Legal & General (L&G) has secured a £2.5 billion partial buy-out of the TRW Pension Scheme as part of a “ground-breaking” risk transfer project, claimed to be one of the largest and most complex completed in the UK to date.
As well as the pensioner buy-out, TRW—a US-headquartered car parts manufacturer—used pension increase exchange offers, enhanced transfer values, and winding-up lump sums to reduce the risks connected to deferred members.
Mercer, which acted as the lead adviser to the TRW trustees, claimed the project was the “largest and most complex” de-risking deal so far completed in the UK. In total, two thirds of the pension fund’s liabilities—and some 30,000 members—were covered by the project.
TRW also co-ordinated the UK de-risking exercise with other arrangements covering its smaller US and Canadian pensions. Adrian Hartshorn, senior partner at Mercer, said these plans combined annuities and the payment of lump sums to reduce their liabilities in a cost-efficient manner.
Neil Marchuk, chair of TRW’s UK trustee board, said the buy-out “materially de-risks our remaining pension obligations and provides security to members”.
Ronnie Bowie, actuary and partner at Hymans Robertson—which provided actuarial and investment consultancy services to TRW—hailed the completion of the deal as “innovative” and “ground-breaking”.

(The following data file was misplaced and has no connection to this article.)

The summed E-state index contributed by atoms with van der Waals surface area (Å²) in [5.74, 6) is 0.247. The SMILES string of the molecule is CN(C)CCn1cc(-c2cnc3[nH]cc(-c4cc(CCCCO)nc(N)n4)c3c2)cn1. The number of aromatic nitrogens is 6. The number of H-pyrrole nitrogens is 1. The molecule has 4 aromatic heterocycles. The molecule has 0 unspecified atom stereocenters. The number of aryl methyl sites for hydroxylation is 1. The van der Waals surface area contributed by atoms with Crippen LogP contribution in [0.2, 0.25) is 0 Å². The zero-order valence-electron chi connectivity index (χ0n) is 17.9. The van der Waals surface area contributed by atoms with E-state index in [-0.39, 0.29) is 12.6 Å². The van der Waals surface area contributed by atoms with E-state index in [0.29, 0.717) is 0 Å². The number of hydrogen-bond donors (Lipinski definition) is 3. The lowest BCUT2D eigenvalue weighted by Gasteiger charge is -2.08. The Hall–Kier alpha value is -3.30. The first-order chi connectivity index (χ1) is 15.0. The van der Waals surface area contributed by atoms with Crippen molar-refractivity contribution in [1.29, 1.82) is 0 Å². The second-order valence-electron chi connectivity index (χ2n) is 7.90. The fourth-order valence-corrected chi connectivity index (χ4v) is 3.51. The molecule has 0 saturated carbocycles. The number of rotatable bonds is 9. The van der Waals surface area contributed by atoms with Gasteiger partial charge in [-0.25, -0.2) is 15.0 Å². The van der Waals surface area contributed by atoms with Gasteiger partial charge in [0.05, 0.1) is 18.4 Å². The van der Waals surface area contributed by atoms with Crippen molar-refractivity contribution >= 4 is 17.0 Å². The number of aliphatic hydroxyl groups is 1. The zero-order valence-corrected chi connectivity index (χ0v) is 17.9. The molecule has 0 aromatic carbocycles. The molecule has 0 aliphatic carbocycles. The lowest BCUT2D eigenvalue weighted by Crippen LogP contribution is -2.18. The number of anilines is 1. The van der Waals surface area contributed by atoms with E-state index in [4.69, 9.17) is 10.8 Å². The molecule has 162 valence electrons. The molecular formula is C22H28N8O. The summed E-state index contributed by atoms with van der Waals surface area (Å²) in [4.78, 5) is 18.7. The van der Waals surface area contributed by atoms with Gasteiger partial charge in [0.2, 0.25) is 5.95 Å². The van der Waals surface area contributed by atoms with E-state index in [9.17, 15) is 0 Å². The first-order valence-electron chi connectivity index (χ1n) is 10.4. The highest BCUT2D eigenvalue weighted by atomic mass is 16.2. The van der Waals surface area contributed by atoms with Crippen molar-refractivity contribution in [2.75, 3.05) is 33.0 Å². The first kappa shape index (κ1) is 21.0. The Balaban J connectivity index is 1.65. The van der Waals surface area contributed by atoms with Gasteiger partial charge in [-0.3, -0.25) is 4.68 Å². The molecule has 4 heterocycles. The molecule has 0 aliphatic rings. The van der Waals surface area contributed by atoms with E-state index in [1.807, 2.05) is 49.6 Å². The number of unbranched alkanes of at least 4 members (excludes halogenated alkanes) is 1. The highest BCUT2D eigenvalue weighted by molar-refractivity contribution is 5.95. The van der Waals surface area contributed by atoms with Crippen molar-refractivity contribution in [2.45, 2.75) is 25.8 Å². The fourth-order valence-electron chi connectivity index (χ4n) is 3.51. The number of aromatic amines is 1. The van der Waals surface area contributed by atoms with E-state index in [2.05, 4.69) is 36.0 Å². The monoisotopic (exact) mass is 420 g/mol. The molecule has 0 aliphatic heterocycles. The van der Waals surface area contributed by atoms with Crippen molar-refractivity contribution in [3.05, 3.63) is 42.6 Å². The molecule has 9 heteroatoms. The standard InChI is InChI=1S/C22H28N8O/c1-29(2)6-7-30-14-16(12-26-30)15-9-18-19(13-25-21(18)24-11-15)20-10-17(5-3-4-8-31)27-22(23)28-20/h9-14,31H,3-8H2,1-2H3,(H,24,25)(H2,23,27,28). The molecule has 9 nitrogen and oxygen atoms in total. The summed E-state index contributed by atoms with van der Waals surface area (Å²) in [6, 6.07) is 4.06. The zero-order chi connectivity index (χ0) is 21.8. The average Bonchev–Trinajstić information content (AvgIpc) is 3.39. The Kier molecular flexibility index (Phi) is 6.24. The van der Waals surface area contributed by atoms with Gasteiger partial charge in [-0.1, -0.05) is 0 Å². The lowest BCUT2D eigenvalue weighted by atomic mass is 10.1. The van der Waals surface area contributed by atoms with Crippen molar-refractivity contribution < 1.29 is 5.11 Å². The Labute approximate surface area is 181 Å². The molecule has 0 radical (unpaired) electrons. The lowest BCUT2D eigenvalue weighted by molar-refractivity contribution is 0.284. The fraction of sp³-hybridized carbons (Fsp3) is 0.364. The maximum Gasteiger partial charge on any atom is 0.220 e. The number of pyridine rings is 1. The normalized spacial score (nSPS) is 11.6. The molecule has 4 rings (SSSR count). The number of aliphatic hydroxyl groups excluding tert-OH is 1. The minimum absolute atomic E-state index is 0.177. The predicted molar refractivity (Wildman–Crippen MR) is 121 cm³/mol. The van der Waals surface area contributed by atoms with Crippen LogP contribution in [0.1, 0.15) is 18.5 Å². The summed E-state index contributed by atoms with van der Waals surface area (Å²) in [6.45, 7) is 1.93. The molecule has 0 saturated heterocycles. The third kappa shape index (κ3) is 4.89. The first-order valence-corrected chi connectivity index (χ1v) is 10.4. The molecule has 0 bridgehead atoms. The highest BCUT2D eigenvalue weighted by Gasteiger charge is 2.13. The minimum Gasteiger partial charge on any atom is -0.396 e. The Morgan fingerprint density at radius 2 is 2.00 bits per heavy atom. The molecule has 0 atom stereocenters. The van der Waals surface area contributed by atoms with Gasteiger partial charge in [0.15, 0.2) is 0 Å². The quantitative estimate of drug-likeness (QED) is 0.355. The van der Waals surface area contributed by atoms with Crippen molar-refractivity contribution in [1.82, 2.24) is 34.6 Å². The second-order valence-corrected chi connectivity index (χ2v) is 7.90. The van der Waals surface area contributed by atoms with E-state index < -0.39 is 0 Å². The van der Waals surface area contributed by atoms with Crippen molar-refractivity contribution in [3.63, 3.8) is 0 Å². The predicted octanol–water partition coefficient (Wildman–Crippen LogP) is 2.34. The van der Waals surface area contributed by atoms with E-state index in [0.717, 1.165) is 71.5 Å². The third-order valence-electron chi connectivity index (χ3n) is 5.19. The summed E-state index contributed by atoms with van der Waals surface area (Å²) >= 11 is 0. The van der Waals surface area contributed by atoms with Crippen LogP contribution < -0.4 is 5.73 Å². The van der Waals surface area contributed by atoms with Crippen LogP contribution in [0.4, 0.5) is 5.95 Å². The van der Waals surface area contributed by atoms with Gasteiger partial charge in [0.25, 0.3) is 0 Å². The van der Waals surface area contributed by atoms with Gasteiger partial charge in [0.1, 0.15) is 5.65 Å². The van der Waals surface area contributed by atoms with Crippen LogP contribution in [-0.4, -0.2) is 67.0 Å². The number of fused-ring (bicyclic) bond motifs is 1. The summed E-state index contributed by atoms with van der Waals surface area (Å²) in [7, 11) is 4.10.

The UK move follows a liability-driven investment (LDI) strategy implemented by TRW in 2007 with L&G Investment Management.
TRW locked in a price agreement with L&G early on in the process, according to Mercer, which “provided certainty for all parties” and allowed the pension fund to focus on transitioning its assets from an LDI model to a portfolio suitable to be transferred to the insurer.
L&G has been particularly active in the de-risking market this year. It was one of two insurers, along with Prudential, to take on £3.6 billion in liabilities from chemical company AkzoNobel’s ICI Pension Fund.
In total, more than £8.5 billion in assets and liabilities has been transferred to insurers and other third parties in the UK in 2014.